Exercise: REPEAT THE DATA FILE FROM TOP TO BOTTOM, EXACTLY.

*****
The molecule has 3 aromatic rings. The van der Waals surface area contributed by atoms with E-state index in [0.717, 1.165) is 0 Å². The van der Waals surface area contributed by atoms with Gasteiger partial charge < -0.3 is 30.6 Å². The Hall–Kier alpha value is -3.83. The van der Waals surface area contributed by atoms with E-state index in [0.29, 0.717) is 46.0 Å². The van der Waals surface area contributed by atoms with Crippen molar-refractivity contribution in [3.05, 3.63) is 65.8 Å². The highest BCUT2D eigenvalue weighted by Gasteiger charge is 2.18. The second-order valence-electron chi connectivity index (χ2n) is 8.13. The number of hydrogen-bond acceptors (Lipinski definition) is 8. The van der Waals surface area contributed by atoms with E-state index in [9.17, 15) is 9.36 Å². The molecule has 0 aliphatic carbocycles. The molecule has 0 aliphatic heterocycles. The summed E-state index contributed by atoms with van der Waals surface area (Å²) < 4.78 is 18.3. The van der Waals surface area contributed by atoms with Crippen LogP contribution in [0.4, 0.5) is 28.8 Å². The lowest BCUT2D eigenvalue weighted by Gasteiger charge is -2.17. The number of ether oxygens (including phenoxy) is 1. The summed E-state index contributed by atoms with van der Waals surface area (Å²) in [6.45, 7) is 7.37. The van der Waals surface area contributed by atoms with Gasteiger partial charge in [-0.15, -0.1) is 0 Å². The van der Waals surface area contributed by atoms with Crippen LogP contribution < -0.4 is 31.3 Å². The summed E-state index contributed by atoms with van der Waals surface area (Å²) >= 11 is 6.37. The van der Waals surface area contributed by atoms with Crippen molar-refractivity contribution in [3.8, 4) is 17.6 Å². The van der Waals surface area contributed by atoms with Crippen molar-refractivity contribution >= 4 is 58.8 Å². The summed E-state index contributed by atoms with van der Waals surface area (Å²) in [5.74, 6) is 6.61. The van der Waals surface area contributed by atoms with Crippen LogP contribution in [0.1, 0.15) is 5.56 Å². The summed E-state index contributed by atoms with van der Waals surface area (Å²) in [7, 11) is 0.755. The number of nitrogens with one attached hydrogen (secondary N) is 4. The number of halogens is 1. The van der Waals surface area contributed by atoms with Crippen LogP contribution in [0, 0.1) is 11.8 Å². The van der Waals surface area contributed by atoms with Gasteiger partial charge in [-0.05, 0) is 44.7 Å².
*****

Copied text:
The molecule has 3 aromatic rings. The van der Waals surface area contributed by atoms with E-state index in [0.717, 1.165) is 0 Å². The van der Waals surface area contributed by atoms with Gasteiger partial charge < -0.3 is 30.6 Å². The Hall–Kier alpha value is -3.83. The van der Waals surface area contributed by atoms with E-state index in [0.29, 0.717) is 46.0 Å². The van der Waals surface area contributed by atoms with Crippen molar-refractivity contribution in [3.05, 3.63) is 65.8 Å². The highest BCUT2D eigenvalue weighted by Gasteiger charge is 2.18. The second-order valence-electron chi connectivity index (χ2n) is 8.13. The number of hydrogen-bond acceptors (Lipinski definition) is 8. The van der Waals surface area contributed by atoms with E-state index in [9.17, 15) is 9.36 Å². The molecule has 0 aliphatic carbocycles. The molecule has 0 aliphatic heterocycles. The summed E-state index contributed by atoms with van der Waals surface area (Å²) < 4.78 is 18.3. The van der Waals surface area contributed by atoms with Crippen LogP contribution in [0.4, 0.5) is 28.8 Å². The lowest BCUT2D eigenvalue weighted by Gasteiger charge is -2.17. The number of ether oxygens (including phenoxy) is 1. The summed E-state index contributed by atoms with van der Waals surface area (Å²) in [6.45, 7) is 7.37. The van der Waals surface area contributed by atoms with Gasteiger partial charge in [-0.15, -0.1) is 0 Å². The van der Waals surface area contributed by atoms with Crippen LogP contribution < -0.4 is 31.3 Å². The summed E-state index contributed by atoms with van der Waals surface area (Å²) >= 11 is 6.37. The van der Waals surface area contributed by atoms with Crippen molar-refractivity contribution in [3.8, 4) is 17.6 Å². The van der Waals surface area contributed by atoms with Crippen molar-refractivity contribution >= 4 is 58.8 Å². The summed E-state index contributed by atoms with van der Waals surface area (Å²) in [5.74, 6) is 6.61. The van der Waals surface area contributed by atoms with Crippen LogP contribution in [0.1, 0.15) is 5.56 Å². The summed E-state index contributed by atoms with van der Waals surface area (Å²) in [7, 11) is 0.755. The number of nitrogens with one attached hydrogen (secondary N) is 4. The number of halogens is 1. The van der Waals surface area contributed by atoms with Crippen LogP contribution in [0, 0.1) is 11.8 Å². The van der Waals surface area contributed by atoms with Gasteiger partial charge in [-0.05, 0) is 44.7 Å².